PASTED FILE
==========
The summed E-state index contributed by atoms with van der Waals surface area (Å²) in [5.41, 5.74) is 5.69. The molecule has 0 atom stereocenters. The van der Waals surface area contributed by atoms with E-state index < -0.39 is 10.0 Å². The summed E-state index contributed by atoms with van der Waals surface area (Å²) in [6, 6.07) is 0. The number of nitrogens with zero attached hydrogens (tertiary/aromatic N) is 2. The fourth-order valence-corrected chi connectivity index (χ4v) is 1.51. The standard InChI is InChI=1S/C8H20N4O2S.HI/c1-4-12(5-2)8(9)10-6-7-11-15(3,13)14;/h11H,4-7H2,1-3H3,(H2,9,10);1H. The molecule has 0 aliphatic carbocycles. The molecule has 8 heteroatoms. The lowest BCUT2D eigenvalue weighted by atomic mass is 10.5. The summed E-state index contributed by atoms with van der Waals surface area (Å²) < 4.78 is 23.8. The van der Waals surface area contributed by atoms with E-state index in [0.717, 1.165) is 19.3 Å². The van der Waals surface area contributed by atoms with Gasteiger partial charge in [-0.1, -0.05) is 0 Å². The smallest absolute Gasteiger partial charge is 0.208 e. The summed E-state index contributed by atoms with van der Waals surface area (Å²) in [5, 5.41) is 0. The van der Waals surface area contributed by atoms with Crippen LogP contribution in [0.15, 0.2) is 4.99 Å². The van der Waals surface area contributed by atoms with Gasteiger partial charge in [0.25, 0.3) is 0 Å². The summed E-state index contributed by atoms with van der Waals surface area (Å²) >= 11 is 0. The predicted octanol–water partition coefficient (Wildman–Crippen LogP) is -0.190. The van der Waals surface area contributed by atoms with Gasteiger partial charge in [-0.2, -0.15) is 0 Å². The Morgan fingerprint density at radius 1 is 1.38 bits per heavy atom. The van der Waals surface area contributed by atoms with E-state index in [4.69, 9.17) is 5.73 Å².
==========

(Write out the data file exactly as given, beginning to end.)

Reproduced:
The summed E-state index contributed by atoms with van der Waals surface area (Å²) in [5.41, 5.74) is 5.69. The molecule has 0 atom stereocenters. The van der Waals surface area contributed by atoms with E-state index < -0.39 is 10.0 Å². The summed E-state index contributed by atoms with van der Waals surface area (Å²) in [6, 6.07) is 0. The number of nitrogens with zero attached hydrogens (tertiary/aromatic N) is 2. The fourth-order valence-corrected chi connectivity index (χ4v) is 1.51. The standard InChI is InChI=1S/C8H20N4O2S.HI/c1-4-12(5-2)8(9)10-6-7-11-15(3,13)14;/h11H,4-7H2,1-3H3,(H2,9,10);1H. The molecule has 0 aliphatic carbocycles. The molecule has 8 heteroatoms. The lowest BCUT2D eigenvalue weighted by atomic mass is 10.5. The summed E-state index contributed by atoms with van der Waals surface area (Å²) < 4.78 is 23.8. The van der Waals surface area contributed by atoms with E-state index in [0.717, 1.165) is 19.3 Å². The van der Waals surface area contributed by atoms with Gasteiger partial charge in [-0.1, -0.05) is 0 Å². The smallest absolute Gasteiger partial charge is 0.208 e. The summed E-state index contributed by atoms with van der Waals surface area (Å²) in [5, 5.41) is 0. The van der Waals surface area contributed by atoms with Crippen LogP contribution in [0.15, 0.2) is 4.99 Å². The van der Waals surface area contributed by atoms with Gasteiger partial charge in [0.25, 0.3) is 0 Å². The summed E-state index contributed by atoms with van der Waals surface area (Å²) >= 11 is 0. The predicted octanol–water partition coefficient (Wildman–Crippen LogP) is -0.190. The van der Waals surface area contributed by atoms with Gasteiger partial charge in [-0.2, -0.15) is 0 Å². The Morgan fingerprint density at radius 1 is 1.38 bits per heavy atom. The van der Waals surface area contributed by atoms with E-state index in [4.69, 9.17) is 5.73 Å².